It is very rare these days that I refuse to get out of bed in a morning until I have finished a book – you know what with this pretending to be an adult lark. But William Hussey’s first book of the Witchfinder series had me gloriously lounging around in my PJs on Sunday morning.
I mentioned in a previous post that I picked this book up to make my 3 for 2 offer viable. I have to say, I feel a little guilty now – this is a brilliant book that deserves to have its full price paid and not used to make up the purchasing of other less worthy ‘dark fiction’. And as I have already said, I will be one of the first in the queue when the sequel in unleashed in January of next year.
Hussey has constructed a compelling story that I dare say rivals any of the YA fiction currently taking the world by storm. It tells the story of the terribly unfortunate Jake Harker (WARNING: Plot synopsis beginning); Geek, loner, bullied, alienated from mother, comic book lover and all things that go bump in the night. He is in fact something of a walking encyclopaedia of monsters and mythical evil.
This does not seem too strange given the ‘stereotype’ that these outsiders tend to take, but when it is combined with the mysterious goings on of the Hobarron Institute, you quickly realise that there is an awful lot more to this unsuspecting teenager than originally meets the eye. It turns out that there is an deranged, evil, seventeenth century wizard ‘living’ in a place of nothingness (The Veil) and commanding a whole host of unsavoury coven members. As fits with certain magical myths, each coven member derives their power from a demon, drawn from a world locked away some centuries ago.
However, once in each generation this door threatens to break open and a Demontide take over the earth. This threat would ultimately end our own civilisation and a new world of pure evil would be unleashed. I think we can agree, this would not be to our benefit! It is the work of the Hobarron Elders and their institute that prevents this tide from rampaging every twenty-five years. But not this time. This time is the last time. It is either win or fail, no shades of grey, no temporary seal. But the developed weapon is defunct and the demons and their witches are starting to line up for Armageddon.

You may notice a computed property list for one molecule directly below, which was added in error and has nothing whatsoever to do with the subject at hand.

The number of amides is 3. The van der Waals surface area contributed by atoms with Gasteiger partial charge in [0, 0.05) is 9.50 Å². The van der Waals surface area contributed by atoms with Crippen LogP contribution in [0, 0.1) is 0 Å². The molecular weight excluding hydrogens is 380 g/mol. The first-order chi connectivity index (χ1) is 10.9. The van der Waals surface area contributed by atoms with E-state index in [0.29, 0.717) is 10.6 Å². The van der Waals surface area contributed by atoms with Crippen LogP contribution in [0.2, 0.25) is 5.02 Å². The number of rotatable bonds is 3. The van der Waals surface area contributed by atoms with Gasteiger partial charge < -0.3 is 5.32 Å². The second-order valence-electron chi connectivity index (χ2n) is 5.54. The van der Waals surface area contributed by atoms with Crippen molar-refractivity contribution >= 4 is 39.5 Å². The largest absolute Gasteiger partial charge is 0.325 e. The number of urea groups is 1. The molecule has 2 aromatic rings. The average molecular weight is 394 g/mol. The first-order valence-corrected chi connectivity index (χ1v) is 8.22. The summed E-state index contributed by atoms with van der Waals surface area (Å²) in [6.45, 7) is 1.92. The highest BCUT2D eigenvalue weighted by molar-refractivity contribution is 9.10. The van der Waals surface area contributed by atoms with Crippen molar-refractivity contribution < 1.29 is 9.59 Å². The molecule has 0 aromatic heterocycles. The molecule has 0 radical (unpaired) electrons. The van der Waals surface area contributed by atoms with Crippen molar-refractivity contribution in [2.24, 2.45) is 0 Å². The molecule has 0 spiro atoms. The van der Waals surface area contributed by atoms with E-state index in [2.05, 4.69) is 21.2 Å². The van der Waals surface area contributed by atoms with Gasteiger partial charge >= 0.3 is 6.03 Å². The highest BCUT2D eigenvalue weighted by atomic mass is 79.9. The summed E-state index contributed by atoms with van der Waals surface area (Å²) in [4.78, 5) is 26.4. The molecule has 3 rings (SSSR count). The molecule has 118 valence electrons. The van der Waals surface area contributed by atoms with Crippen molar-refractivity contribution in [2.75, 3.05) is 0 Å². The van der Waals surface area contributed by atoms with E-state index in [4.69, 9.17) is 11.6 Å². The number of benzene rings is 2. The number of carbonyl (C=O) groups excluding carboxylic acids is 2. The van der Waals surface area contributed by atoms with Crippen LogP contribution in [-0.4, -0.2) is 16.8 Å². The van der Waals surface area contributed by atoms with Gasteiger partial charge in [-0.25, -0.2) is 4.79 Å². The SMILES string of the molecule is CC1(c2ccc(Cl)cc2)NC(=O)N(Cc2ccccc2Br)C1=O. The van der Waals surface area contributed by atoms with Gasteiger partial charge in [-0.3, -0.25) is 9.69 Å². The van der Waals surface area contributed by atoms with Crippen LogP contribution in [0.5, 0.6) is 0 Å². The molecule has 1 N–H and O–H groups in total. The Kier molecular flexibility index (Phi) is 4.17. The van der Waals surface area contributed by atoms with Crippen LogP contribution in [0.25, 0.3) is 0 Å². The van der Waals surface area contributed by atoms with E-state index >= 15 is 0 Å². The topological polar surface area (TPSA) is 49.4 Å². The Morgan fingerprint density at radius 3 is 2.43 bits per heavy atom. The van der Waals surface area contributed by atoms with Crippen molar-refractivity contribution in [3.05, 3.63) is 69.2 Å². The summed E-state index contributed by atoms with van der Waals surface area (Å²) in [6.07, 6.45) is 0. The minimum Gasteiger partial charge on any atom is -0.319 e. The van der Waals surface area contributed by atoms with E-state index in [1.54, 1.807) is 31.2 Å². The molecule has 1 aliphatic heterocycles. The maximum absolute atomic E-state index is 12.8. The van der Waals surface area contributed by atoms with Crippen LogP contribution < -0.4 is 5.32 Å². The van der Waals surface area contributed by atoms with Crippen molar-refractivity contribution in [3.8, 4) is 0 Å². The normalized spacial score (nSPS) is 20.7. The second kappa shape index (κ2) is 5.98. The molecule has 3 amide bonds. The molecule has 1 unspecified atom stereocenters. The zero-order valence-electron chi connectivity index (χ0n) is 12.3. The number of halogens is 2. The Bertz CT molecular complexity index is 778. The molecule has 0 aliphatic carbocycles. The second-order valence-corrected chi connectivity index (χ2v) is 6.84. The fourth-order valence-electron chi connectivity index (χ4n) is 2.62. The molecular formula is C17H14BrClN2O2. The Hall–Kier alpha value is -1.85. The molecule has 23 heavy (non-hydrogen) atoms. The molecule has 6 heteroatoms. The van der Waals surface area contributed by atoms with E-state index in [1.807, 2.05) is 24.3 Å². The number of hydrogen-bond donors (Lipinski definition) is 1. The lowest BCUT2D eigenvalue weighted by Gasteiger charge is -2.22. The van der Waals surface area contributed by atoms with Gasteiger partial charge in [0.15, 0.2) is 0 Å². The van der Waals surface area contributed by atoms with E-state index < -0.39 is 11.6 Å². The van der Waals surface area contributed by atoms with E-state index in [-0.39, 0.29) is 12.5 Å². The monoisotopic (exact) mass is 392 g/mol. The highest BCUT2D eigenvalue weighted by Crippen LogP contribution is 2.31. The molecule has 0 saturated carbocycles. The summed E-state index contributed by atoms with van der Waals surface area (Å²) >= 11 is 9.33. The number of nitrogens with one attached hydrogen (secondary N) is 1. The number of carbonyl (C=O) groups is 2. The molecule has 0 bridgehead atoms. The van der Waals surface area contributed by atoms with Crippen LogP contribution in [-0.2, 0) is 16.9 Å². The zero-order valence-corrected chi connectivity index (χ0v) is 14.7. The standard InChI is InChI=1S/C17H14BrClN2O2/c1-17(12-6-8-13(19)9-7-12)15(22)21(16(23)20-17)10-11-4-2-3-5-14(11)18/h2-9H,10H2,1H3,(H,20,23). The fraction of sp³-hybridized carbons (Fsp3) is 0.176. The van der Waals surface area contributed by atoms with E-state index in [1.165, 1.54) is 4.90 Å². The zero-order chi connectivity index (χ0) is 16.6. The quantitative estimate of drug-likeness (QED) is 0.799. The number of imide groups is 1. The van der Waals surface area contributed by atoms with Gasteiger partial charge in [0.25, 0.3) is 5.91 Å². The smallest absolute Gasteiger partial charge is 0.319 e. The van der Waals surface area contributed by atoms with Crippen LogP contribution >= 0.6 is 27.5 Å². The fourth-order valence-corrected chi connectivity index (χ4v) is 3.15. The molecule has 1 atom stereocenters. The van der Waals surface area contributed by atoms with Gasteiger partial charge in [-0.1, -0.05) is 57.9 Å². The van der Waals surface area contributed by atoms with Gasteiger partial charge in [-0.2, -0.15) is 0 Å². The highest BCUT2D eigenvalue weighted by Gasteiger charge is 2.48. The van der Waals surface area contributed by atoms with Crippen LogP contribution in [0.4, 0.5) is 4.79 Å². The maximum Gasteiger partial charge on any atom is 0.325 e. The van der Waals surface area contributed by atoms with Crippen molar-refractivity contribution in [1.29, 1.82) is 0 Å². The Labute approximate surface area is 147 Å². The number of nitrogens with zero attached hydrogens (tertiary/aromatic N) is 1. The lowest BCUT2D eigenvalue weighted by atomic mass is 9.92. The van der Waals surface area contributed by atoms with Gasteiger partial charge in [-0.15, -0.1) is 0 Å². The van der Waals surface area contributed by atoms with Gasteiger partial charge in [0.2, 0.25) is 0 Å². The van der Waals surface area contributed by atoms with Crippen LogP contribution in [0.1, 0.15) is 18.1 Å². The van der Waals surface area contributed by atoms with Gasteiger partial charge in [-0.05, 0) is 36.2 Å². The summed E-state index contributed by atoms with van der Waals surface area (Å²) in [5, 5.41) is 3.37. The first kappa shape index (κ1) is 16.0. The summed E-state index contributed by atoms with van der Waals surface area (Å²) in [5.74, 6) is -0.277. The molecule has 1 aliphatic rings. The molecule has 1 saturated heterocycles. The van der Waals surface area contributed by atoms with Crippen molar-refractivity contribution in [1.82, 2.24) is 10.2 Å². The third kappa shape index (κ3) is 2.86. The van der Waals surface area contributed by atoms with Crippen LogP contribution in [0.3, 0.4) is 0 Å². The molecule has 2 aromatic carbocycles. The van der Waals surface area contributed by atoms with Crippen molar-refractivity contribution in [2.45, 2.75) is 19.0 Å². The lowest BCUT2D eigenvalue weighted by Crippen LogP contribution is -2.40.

As with all good fiction, our hero is unlikely. But we know from the outset that something strangely sinister has befallen him, something that sets him aside from all others – something that will force him to rise to the occasion through pain and sorrow. This recipe is one which works and Hussey’s version certainly does not disappoint. Gruesome and terrifying events mixed with peculiar dreams begin to wake the dormant knowledge in Jake’s soul. From witnessing the horrific decapitation of his cold mother, seeing the throat of his closest friend ripped out before him, the kidnap of his father, the betrayal of all around and a variety of monstrously imaginative murders (yes Mr Hussey, I am a little concerned about your mental health!), Jake has no option but to take matters into his own hands. He’s just not sure what those matters are.
With the winning combo of a trio of teens, Dawn of the Demontide is an 18 certificate Harry Potter. I apologise, that is an insult – this, in my opinion is far greater. I love anything to do with magic and I was happily surprised with the seventeenth century slant thrown in for good measure – although, a little worried as the second book appears to flash back to the era I am actually writing about, let’s just hope that Hussey’s work is vastly different because I am not sure I could cope with a whole rewrite again! I believe it will be, but it does make me nervous – my own writing will by no means be able to compete with these monsters!
Witchfinder is dark, gruesome and massively entertaining (my favourite part was Jake discovering half a cat stuck in the cat flap – the other half having been dissolved by a green killer acid fog cloud. As you do). The story knits together well and I predict great things for the future books. I love the historical detail that is looped in with the mythical magic knowledge, and it also really makes me want to go on holiday on the East coast of Britain (as long as there are some cast iron guarantees that no Demon Father is currently living with the Whitby Witches).
I relished every word of this novel and I will reiterate my agreement that William Hussey is ‘The New Master of Dark Fiction’. You can keep your werewolves and vampires and ridiculous love/lust shenanigans. For me, its all about the witchcraft and the demons. For me, YA fiction is all about the Witchfinder.